Saturday, January 22, 2011

Lectio Divina - Part 1

This paper was originally written for a class on lectio divina at Franciscan University of Steubenville. As always, I will post it in manageable sections with a bibliography following the final section. Enjoy!

An Introduction to Lectio Divina: Theological Foundations

The Call
          The Second Vatican Council's Constitution on Divine Revelation, Dei Verbum, calls all Catholics, clergy, religious, and lay alike, to immerse themselves in the Sacred Scriptures. Quoting St. Jerome, who said, “Ignorance of Scriptures is ignorance of Christ,” the Council recommends “constant spiritual reading and diligent study” of the Bible so that all Christians will come to a deeper and “surpassing knowledge of Jesus Christ.” (1) While most Catholics would certainly agree with these sentiments, many still wonder how they are to do this. The Bible seems remote, long, and difficult, and potential readers might ask, “What does the Council mean by 'constant spiritual reading' anyway or by 'diligent study'?” or “How would I participate in something like that, busy person that I am?” The answer: the ancient practice of lectio divina.
          This small study is the first in a two part series that seeks to lay down both the theological foundations and the practical elements of lectio divina using the six “journalistic” questions (who, what, when, where, why, and how) as an organizing principle. We will begin by defining lectio divina as well as its four “dimensions” or “times,” lectio, meditatio, oratio, and contemplatio. Then we will move on to examine the theology behind this ancient technique of prayerful reading. We will answer the question “What is the proper subject matter for lectio divina?” by looking closely at the theology of Divine Revelation, Sacred Scripture, the Word of God, and the Trinity and examining theological principles such as divine accommodation and signification. Then we shall answer the question “Who performs lectio divina?” by delving into the theology of the body and the Church as well as various precepts from Christology and the theology of the Holy Spirit. Finally, we shall examine the effects of lectio divina in answer to the question “Why do we practice lectio divina?” Here we shall return to the the theology of the Word as well as concepts drawn from the theology of communion, soteriology, and moral theology. Of necessity, we shall be brief in these discussions, but they will at least provide a foundation for the further investigation and, more importantly, practice of lectio divina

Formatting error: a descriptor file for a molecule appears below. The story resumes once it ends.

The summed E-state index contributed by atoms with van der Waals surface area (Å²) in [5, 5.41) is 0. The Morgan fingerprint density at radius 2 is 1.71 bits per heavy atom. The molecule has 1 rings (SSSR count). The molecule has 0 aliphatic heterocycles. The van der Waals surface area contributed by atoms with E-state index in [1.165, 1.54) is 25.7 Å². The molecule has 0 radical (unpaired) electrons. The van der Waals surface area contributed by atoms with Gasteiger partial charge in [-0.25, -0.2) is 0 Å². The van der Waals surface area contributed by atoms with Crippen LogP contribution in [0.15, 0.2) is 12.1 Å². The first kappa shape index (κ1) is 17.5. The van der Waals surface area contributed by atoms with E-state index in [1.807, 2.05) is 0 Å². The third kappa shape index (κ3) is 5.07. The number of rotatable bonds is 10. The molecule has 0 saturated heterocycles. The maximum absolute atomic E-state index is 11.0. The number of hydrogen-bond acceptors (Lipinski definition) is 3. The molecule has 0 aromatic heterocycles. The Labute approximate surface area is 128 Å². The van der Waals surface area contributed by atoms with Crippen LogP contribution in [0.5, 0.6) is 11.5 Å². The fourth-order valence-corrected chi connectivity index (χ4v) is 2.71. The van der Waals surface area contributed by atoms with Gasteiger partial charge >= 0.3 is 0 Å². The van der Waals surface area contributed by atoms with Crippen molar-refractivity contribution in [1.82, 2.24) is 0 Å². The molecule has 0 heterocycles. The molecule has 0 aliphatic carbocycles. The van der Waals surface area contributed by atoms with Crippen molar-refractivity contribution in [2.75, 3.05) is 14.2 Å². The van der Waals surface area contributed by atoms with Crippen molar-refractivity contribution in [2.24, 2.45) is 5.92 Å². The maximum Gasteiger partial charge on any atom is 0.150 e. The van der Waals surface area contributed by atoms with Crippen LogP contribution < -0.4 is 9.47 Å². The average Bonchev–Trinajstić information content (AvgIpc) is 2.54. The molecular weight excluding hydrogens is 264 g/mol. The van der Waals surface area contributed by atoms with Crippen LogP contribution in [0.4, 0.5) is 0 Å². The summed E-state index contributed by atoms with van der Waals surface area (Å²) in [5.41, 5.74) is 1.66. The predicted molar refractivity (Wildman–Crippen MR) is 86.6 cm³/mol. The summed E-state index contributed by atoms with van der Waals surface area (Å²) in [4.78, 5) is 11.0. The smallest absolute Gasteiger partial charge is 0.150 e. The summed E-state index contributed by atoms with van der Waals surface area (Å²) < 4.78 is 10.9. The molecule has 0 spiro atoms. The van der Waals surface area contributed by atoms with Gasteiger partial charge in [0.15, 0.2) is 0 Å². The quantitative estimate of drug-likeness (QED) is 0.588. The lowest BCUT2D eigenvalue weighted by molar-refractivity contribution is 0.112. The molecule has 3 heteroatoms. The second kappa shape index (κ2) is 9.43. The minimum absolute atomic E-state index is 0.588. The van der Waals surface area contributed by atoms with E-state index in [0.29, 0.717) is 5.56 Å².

The Definition
          Defining lectio divina is not an easy task. While Christians have practiced lectio divina since the days of the early Church, no one thought to systematically define the term or describe the technique's characteristics until Guigo II, a twelfth century Carthusian monk, offered a detailed account of monastic prayer in a letter to a fellow monk. Guigo declares that the monks' prayer is like a ladder by which they “are lifted up from earth to heaven” through the reading, meditation, prayer, and contemplation of the Sacred Scriptures. (2) Since Guigo's time others have tried valiantly, with some success, to add to his basic definition. Scholars like B. Baroffio and P.J. Emery have defined the practice, respectively, as listening to Christ “Who speaks through the Scriptures” and trying to “taste God.” (3) C. Jean-Nesmy, while a bit less poetic, is more specific when he defines lectio divina as “An astonishing, contemplative reading in which the Word of God reveals to each one, personally, how his own special vocation fits into the convergence of all, toward the one salvation in Christ.” (4) In other words, lectio divina is a way of attentively and prayerfully reading the Bible in order to understand the the message of the written words but, more importantly, to personally encounter the Author of those words, God Himself.

1. Second Vatican Council, Dei Verbum, documents/ vat-ii_const_19651118_dei-verbum_en.html (accessed 26 June, 2009).
2. Guigo II, Ladder of Monks and Twelve Meditations, ed. Edmund Colledge and James Walsh (Kalamazoo: Cistercian Publications, 1979), 68.
3. Mario Masini, Lectio Divina (New York: St. Pauls, 1998), 27.
4. Ibid., 27-28.

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